Democratic IT Staffers Made Thousands of Unauthorized Logons to Congressional Systems

Inspector General report details unauthorized access to servers by Pakistani IT employees

Democratic IT Staffers Made Thousands of Unauthorized Logons to Congressional Systems
Rep. Debbie Wasserman Schultz (D-Fla.) speaks at an event on May 11 in Sunrise, Florida. (Joe Raedle/Getty Images)
Joshua Philipp
The Pakistani IT workers hired by 30 Democratic members of Congress, including Debbie Wasserman Schultz (D-Fla.) maintained "continued unauthorized access" to Democratic Caucus computers and frequently accessed computers in a government conference room, according to two reports from the Office of Inspector General (OIG).

The OIG reports from Sept. 20 and Sept. 30, 2016, were included in two PowerPoint briefings allegedly given to Speaker of the House Paul Ryan (R-Wis.), Minority Leader Nancy Pelosi (D-Calif.), and the Committee on House Administration. A transcript of the presentations was obtained by The Epoch Times.

The presentations back concerns that the Pakistani IT workers were involved in a case of corruption involving Democratic officials, fraud, blackmail, and other potential crimes.

According to the presentation, the aides may have also been storing "sensitive House information outside the House." It notes that Dropbox, a cloud storage system, was installed on two Caucus computers used by the workers, and that two of the user accounts "had thousands of files in their Dropbox folder on each computer."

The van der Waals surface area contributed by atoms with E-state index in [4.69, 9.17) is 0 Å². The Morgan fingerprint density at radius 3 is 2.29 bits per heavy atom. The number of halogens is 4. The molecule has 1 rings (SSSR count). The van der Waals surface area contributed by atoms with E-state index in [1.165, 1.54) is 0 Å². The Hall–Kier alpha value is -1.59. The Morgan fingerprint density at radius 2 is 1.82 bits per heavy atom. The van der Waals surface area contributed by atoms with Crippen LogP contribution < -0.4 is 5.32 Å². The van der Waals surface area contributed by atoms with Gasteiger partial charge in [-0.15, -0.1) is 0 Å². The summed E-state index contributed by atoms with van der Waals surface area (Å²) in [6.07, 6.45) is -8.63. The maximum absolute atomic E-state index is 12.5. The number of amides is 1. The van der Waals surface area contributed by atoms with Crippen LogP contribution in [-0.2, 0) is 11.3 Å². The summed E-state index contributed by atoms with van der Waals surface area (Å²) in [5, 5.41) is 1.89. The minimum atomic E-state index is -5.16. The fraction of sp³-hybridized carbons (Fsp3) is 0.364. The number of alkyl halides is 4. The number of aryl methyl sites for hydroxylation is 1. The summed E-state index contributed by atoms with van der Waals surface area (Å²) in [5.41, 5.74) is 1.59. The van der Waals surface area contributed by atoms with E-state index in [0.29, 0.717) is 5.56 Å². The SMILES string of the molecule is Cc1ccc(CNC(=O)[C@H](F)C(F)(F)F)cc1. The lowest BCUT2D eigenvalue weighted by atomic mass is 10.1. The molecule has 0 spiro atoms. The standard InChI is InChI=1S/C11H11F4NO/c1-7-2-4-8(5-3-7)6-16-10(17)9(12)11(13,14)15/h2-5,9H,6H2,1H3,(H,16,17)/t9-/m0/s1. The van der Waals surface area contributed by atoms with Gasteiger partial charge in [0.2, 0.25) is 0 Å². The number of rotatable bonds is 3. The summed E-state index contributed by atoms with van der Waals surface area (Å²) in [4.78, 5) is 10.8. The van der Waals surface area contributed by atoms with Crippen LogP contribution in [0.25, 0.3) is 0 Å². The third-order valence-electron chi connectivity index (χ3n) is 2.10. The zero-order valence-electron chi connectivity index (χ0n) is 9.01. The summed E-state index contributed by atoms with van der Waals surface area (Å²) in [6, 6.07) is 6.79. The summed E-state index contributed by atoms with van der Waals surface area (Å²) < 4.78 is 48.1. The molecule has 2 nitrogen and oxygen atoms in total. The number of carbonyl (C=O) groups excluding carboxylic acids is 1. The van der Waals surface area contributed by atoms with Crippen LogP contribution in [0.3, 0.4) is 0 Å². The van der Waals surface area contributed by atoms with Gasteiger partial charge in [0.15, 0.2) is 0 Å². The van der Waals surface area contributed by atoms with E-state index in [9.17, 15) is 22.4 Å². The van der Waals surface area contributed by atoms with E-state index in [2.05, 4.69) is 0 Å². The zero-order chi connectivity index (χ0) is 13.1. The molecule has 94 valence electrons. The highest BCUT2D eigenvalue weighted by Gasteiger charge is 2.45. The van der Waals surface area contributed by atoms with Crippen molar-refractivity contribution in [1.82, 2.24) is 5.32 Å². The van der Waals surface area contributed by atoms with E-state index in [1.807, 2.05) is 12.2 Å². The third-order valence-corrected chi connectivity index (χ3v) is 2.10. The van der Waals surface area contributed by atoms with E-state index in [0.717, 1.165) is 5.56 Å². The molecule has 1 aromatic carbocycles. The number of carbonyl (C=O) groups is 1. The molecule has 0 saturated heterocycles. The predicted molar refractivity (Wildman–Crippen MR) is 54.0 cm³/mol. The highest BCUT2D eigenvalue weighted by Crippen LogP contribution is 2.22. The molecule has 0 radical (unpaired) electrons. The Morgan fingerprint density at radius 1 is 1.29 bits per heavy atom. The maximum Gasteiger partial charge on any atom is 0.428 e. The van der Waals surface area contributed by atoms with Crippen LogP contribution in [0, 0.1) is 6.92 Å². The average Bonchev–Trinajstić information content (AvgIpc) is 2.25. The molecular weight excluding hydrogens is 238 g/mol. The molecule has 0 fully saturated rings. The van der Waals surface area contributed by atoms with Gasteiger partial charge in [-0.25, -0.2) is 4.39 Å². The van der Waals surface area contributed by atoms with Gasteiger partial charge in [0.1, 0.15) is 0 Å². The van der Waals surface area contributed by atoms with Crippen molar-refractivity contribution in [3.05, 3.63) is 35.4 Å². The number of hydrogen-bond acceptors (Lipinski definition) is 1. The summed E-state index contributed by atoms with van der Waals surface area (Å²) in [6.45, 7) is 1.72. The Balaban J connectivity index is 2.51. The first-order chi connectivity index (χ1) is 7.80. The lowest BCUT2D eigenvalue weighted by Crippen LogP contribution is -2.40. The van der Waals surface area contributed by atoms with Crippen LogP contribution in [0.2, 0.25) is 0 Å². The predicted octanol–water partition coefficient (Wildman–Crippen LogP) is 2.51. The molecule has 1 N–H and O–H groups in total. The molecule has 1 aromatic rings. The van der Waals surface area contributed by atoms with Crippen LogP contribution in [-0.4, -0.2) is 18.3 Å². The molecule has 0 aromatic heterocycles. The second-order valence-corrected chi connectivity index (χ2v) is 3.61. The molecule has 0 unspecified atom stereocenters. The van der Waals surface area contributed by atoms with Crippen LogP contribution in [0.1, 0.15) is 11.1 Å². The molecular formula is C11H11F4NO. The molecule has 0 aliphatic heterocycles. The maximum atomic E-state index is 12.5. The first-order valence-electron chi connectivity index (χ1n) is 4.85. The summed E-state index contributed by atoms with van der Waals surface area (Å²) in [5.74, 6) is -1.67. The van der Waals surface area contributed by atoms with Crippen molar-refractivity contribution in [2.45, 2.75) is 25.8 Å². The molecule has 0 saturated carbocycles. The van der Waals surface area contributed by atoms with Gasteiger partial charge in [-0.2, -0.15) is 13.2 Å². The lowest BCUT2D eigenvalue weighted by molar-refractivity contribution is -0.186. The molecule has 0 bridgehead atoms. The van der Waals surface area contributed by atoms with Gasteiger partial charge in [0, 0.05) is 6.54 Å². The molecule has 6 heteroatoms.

The new claim that "sensitive House information" was being stored on the computers challenges the current narrative, pushed by the Washington Post, that the server contained "homework" and "family photos" from the IT workers' families.
The Daily Caller also reports that "Using Dropbox is against House rules because it uploads files offsite," and also cites the presentation, stating, "Based on the file names, some of the information is likely sensitive."

According to The Daily Caller, statements from several Democrats also indicate that Democratic staff of the House Administration Committee and others "may have withheld information about cybersecurity breaches from members who employed the suspects, and appear to have misled them about the basic nature of the investigation."

The presentation names the IT workers as Imran Awan, Abid "Omar" Awan, Hina Alvi, Jamal Awan, and Rao Abbas. The presentation states they "collectively logged in to 15 member offices and the Democratic Caucus, although they were not employed by the offices they accessed."

All five of them, it states, "collectively logged on to the Caucus system 5,735 times, an average of 27 times per day." In addition, it notes that Alvi "logged in to the Caucus computers 291 times over the 7-month period." Another server, it notes, was logged in to 5.4 times a day, with 1,154 logins.

This behavior, it states, "is considered unusual since computers in other offices managed by these shared employees were accessed in total less than 60 times."